Lichens are amazing organisms. They are all around us and we hardly notice them. Found on soil, tree bark, rocks and even some under water, they are actually two organisms living together (symbiosis). The major component is a fungus (mycobiont), hence they are classified as fungi — the vast majority being ascomycetes. The other component is photosynthetic (photobiont) and may be green algae or cyanobacteria (once known as blue-green algae) or sometimes both. The photobiont can make food — sugar. The fungus can kill some of the algae cells or penetrate the algae cells to obtain food. So… the symbiotic relationship is actually a controlled parasitism. The algal cells, however, are protected from damaging excess light. Lichens are fungi that have taken up farming, and they are known as lichenized fungi.
Certainly these complex organisms can inhabit many conditions and substrates that would deter other kinds of species — hence they are known as pioneer organisms in ecological succession.
In order to help organize the lichens for identification, they are categorized by growth form of the thallus (vegetative body of the lichen). There are four major growth forms — crustose, foliose, fruticose and squamulose.
Figure 1A: Crustose lichen on rock – Smoky-eye boulder lichen, Porpidia albocaerulescens
Figure 1B: Crustose lichen on bark - sexual fruiting areas are elongate (lirellae) Graphis scripta
Figure 1C: Crustose lichen on cement - Sidewalk firedot lichen, Caloplaca feracissima
Crustose lichens (see Figures 1A, 1B, 1C) are varied, but are always firmly attached to the substrate. One must remove a portion of the substrate to remove the lichen intact. Crustose lichens have no lower layer of the thallus.
Figure 2A: Foliose lichen on twig – Hammered shield lichen, Parmelia sulcata
Figure 2B: Foliose lichen on gravestone – Sunburst lichen (coastal Maine), Xanthoria sp.
Foliose lichens (see Figures 2A, 2B) are leafy in appearance with a bottom layer that allows removal from the substrate.
Figure 3A: Fruticose lichen on wood – Wolf lichen, Letharia vulpina
Figure 3B: Fruticose lichen – Bushy beard lichen, Usnea strigosa
Fruticose lichens are shrubby or pendant in appearance (see Figures 3A, 3B) with no upper or lower layers.
Figure 4A: British soldiers, Cladonia cristatella
Figure 4B: Common powderhorn, Cladonia cf. coniocraea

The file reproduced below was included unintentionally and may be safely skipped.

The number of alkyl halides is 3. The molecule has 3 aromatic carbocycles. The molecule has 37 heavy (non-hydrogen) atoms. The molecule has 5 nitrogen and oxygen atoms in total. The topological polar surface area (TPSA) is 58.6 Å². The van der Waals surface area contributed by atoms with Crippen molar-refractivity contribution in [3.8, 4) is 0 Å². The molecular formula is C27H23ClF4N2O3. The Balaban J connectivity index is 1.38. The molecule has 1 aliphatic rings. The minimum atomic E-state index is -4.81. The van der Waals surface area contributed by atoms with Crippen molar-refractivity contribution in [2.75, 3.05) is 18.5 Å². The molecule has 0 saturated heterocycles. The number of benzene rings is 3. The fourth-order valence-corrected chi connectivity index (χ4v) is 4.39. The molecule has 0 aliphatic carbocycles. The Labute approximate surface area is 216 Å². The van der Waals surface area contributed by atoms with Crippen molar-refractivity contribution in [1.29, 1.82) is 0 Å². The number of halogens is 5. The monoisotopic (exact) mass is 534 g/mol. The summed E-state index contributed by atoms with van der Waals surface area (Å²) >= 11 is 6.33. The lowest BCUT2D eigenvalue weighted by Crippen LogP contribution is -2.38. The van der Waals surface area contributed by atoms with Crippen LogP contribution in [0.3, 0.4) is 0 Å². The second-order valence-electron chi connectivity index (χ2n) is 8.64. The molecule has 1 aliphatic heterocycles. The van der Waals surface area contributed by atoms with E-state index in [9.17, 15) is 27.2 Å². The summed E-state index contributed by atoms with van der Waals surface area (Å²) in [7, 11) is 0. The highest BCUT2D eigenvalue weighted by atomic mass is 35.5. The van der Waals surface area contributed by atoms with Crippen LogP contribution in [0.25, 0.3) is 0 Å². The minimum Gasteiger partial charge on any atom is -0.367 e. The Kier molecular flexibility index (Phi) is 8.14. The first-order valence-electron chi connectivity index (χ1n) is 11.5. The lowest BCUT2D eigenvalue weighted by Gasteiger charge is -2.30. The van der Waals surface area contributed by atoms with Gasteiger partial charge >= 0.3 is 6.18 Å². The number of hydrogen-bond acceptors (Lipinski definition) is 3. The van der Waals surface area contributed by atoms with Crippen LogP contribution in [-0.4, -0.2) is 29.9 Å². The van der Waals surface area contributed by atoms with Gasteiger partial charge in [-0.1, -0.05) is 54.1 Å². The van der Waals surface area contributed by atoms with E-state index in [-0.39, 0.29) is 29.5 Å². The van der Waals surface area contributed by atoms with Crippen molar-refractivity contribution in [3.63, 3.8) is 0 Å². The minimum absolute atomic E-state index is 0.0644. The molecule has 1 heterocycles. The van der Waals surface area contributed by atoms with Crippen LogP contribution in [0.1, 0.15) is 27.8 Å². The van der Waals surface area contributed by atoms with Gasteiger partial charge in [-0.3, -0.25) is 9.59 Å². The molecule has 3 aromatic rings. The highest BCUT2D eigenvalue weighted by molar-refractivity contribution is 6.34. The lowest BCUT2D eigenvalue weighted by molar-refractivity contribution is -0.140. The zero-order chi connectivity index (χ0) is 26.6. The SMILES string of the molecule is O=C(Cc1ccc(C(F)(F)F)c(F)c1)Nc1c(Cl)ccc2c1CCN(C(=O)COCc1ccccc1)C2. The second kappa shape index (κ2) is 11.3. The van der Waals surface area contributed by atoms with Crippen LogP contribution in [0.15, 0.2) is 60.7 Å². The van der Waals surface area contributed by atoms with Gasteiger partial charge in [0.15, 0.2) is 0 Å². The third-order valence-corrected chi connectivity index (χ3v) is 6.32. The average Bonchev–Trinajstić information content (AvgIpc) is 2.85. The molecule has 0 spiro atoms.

Squamulose lichens have small scale-like lobes like roof shingles. Some lichens are combinations of squamulose and fruticose such as species of Cladonia (see Figures 4A, 4B).
When a lichen reproduces sexually, it is the fungal component that makes structures called apothecia or perithecia. Apothecia look like cups or discs on the surface of the thallus. Perithecia are flask shaped structures mostly embedded in the thallus. Within these sexual structures you will find asci containing the fungal spores. When released, spores must find algal cells in order to lichenize. The spore structure is important in identifying the crustose lichens. Sometimes the crustose lichens are called microlichens because you do need a compound microscope for proper ID. Field guides to the macrolichens (foliose and fruticose) usually identify the species by substrate first, then by growth form followed by color. Another feature that is critical to observe with a 10x loupe relates to how the lichens reproduce asexually by vegetative means (the major reproductive strategy). Soredia are vegetative propagules containing algal cells and fungal hyphae. They form in cracks of the thallus (soralia), and can be dispersed by wind, insects, birds and water. With magnification, soredia can look powdery or like tiny crystals. Other propagules look like upright fingers or coral projections, and represent growths of the top layer (upper cortex) with algae underneath. These projections which are called isidia can break off and disperse. Chemical spot tests are also used in identification: K = 10% KOH, C = bleach, PD = para-phenylenediamine. In addition, TLC (thin-layer chromatography) and observing the reaction to long wave UV light can be useful for ID (see Brodo, Lichens of North America, pages 103-110).
Some of the most fascinating facts on lichens (listed below) relate to their connections to the ecosystem and how humans have used them in history and currently.
Figure 5: One of the reindeer lichens, Cladonia stellaris
Figure 6: Nest of a Ruby-throated hummingbird
Figure 7: Kal Paasi spice
Figure 8: Purple dyed wool from Ochrolechia sp. – photo taken at the International Fungi Fiber Symposium in Denmark, 2005
Figure 9A: Lace lichen – Ramalina menziesii
Figure 9B: Lace lichen – Ramalina menziesii
Get to know the lichens. They are fascinating organisms. You can study them at any time of the year and in any weather conditions. Congratulations to California. In 2016, they became the first state to have a “State Lichen” Ramalina menziesii,the Lace Lichen (Figures 9A and 9B).
NAMA © 2016 Text and Photos by Dorothy Smullen